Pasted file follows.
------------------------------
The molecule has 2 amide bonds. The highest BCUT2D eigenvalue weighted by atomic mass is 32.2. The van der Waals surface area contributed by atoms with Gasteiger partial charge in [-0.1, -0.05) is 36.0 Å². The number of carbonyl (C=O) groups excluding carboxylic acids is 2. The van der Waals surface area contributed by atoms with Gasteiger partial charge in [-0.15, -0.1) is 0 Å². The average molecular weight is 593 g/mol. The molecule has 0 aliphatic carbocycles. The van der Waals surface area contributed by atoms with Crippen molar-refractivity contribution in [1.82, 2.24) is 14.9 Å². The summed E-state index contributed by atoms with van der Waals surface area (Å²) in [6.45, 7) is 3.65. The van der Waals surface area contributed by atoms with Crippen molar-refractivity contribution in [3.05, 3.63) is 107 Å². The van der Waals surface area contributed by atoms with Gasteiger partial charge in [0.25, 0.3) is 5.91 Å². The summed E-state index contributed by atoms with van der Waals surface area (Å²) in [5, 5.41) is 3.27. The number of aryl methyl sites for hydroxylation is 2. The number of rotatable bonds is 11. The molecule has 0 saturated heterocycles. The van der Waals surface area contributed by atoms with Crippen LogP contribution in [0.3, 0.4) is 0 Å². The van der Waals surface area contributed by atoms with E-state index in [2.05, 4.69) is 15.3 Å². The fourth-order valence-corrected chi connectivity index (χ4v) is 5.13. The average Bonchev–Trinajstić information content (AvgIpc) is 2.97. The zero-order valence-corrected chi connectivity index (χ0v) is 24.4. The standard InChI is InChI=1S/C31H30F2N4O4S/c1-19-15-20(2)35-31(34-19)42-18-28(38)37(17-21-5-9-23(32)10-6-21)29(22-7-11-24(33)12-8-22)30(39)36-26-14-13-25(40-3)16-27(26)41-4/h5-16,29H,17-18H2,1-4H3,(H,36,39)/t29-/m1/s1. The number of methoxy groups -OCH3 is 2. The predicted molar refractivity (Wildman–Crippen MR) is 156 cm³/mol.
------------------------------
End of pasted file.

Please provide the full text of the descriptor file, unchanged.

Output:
The molecule has 2 amide bonds. The highest BCUT2D eigenvalue weighted by atomic mass is 32.2. The van der Waals surface area contributed by atoms with Gasteiger partial charge in [-0.1, -0.05) is 36.0 Å². The number of carbonyl (C=O) groups excluding carboxylic acids is 2. The van der Waals surface area contributed by atoms with Gasteiger partial charge in [-0.15, -0.1) is 0 Å². The average molecular weight is 593 g/mol. The molecule has 0 aliphatic carbocycles. The van der Waals surface area contributed by atoms with Crippen molar-refractivity contribution in [1.82, 2.24) is 14.9 Å². The summed E-state index contributed by atoms with van der Waals surface area (Å²) in [6.45, 7) is 3.65. The van der Waals surface area contributed by atoms with Crippen molar-refractivity contribution in [3.05, 3.63) is 107 Å². The van der Waals surface area contributed by atoms with Gasteiger partial charge in [0.25, 0.3) is 5.91 Å². The summed E-state index contributed by atoms with van der Waals surface area (Å²) in [5, 5.41) is 3.27. The number of aryl methyl sites for hydroxylation is 2. The number of rotatable bonds is 11. The molecule has 0 saturated heterocycles. The van der Waals surface area contributed by atoms with Crippen LogP contribution in [0.3, 0.4) is 0 Å². The van der Waals surface area contributed by atoms with E-state index in [2.05, 4.69) is 15.3 Å². The fourth-order valence-corrected chi connectivity index (χ4v) is 5.13. The average Bonchev–Trinajstić information content (AvgIpc) is 2.97. The zero-order valence-corrected chi connectivity index (χ0v) is 24.4. The standard InChI is InChI=1S/C31H30F2N4O4S/c1-19-15-20(2)35-31(34-19)42-18-28(38)37(17-21-5-9-23(32)10-6-21)29(22-7-11-24(33)12-8-22)30(39)36-26-14-13-25(40-3)16-27(26)41-4/h5-16,29H,17-18H2,1-4H3,(H,36,39)/t29-/m1/s1. The number of methoxy groups -OCH3 is 2. The predicted molar refractivity (Wildman–Crippen MR) is 156 cm³/mol.